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Why It’s Time to Revisit Your Microsoft Secure Score

Changes to Microsoft Secure Score warrant a fresh look at your Microsoft 365 security posture.

The Microsoft Secure Score is arguably one of the most important tools for keeping an organization’s Microsoft 365 environment secure. For those who might not be familiar with the Microsoft Secure Score, it is a numerical score reflecting how well an organization is doing at securing its Microsoft 365 assets. Points are given for implementing various security settings, and the Microsoft Secure Score dashboard displays the percentage of total possible points that an organization has achieved.

The Microsoft Secure Score has been a part of Microsoft 365 (and Office 365 before that) for quite some time. As such, it is relatively common for an organization’s IT staff to ignore the Microsoft Security Score feature once they feel that they have adequately secured Microsoft 365. However, it is important to periodically revisit your score because Microsoft sometimes updates its security recommendations and/or makes changes that can negatively impact an organization’s score. In fact, Microsoft is currently in the process of making a few such changes.

Before I explain what these changes entail, it’s important to understand how the Microsoft Security Score works.

To find your security score, log into the Microsoft 365 portal using an account with administrative access. Next, go to and then click on the Secure Score tab. This screen prominently displays the organization’s Microsoft Security Score, but it also provides a wealth of information describing how the Security Score was derived and what can be done to improve it.

One of the most important things to review on the Microsoft Security Score dashboard is the Improvement Actions tab.

As its name implies, the Improvement Actions tab contains a list of security tasks that you can perform in an effort to boost your security score. The items listed on the Improvement Actions tab are ranked according to their importance. Microsoft describes the impact that addressing each item will have on your security score, as well as the number of points you could potentially achieve by addressing the item.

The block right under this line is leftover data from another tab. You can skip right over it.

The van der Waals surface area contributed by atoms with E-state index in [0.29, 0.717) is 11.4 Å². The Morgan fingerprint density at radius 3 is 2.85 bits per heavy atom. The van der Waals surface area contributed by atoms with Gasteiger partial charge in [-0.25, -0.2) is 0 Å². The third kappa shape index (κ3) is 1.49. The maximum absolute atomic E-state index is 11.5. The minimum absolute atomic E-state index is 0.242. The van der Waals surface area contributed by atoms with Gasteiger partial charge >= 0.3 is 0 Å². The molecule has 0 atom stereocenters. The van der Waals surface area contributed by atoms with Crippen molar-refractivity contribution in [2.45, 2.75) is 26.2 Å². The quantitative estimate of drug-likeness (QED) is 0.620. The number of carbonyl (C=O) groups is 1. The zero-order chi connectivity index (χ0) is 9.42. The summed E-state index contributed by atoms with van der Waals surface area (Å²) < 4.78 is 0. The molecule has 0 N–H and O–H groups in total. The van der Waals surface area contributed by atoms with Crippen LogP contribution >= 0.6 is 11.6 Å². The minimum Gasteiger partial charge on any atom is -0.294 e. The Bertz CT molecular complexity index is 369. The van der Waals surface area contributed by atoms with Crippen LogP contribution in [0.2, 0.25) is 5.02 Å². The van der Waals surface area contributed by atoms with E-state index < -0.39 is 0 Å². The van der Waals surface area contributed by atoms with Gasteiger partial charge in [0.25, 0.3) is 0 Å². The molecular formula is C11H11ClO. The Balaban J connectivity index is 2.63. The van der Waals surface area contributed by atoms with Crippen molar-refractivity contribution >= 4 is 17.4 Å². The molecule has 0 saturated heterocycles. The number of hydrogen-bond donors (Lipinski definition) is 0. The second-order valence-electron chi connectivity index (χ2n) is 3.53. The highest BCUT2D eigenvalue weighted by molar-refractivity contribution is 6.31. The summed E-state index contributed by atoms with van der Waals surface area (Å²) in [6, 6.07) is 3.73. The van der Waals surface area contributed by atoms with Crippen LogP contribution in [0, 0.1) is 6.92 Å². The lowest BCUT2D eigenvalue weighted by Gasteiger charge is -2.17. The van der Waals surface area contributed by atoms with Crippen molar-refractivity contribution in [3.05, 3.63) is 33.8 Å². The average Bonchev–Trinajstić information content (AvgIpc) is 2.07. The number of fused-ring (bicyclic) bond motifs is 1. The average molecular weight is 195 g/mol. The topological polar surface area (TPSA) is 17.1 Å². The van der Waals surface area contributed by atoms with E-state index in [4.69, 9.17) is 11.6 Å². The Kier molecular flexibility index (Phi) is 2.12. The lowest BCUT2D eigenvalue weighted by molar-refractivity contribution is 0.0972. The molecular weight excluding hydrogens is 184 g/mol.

For example, one of the top-ranking improvement actions is to require multi-factor authentication for accounts that have administrative privileges. You can earn 10 points for completing this task, boosting your Microsoft Secure Score by more than 17%. (Note that this and other percentages will inevitably change as additional improvement actions are added to the list.)

So, what about those changes that I mentioned Microsoft is making to the Secure Score? Microsoft 365 comprises numerous individual applications and services, any one of which has the potential to impact your overall security. Historically, however, the improvement actions haven’t been heavily tied to Microsoft 365 applications. Instead, they tended to be more closely aligned with general Microsoft 365 settings. For example, improvement actions have included:

  • Enable policy to block legacy applications
  • Turn on user risk policy
  • Enable self service password reset
  • Do not expire passwords

This obviously is not an exhaustive list, but it highlights the types of tasks that Microsoft has included in the improvement actions list.

Right now, however, Microsoft is in the process of adding some new improvement actions. Unlike the improvement actions that I have highlighted, the new improvement actions are going to be tied directly to Azure Advanced Threat Protection. These improvement actions are going to be related to four key areas:

  1. Risky lateral movement paths
  2. Unsecure account attributes
  3. Enable security features on Active Directory trusts
  4. Remove unsecure SID history attributes from entities

(You can read more about these changes here.)

Obviously, this change is not going to impact every organization, because not every Microsoft 365 subscription plan includes Azure Advanced Threat Protection. Even so, Microsoft’s actions may be a sign of things to come.

It seems perfectly plausible that Microsoft could add improvement actions related to additional areas as time goes on. Even if Microsoft chooses not to further expand its list of improvement items, it is still important to periodically revisit your Security Score to make sure that you haven’t inadvertently made any changes that have decreased your organization’s security score.

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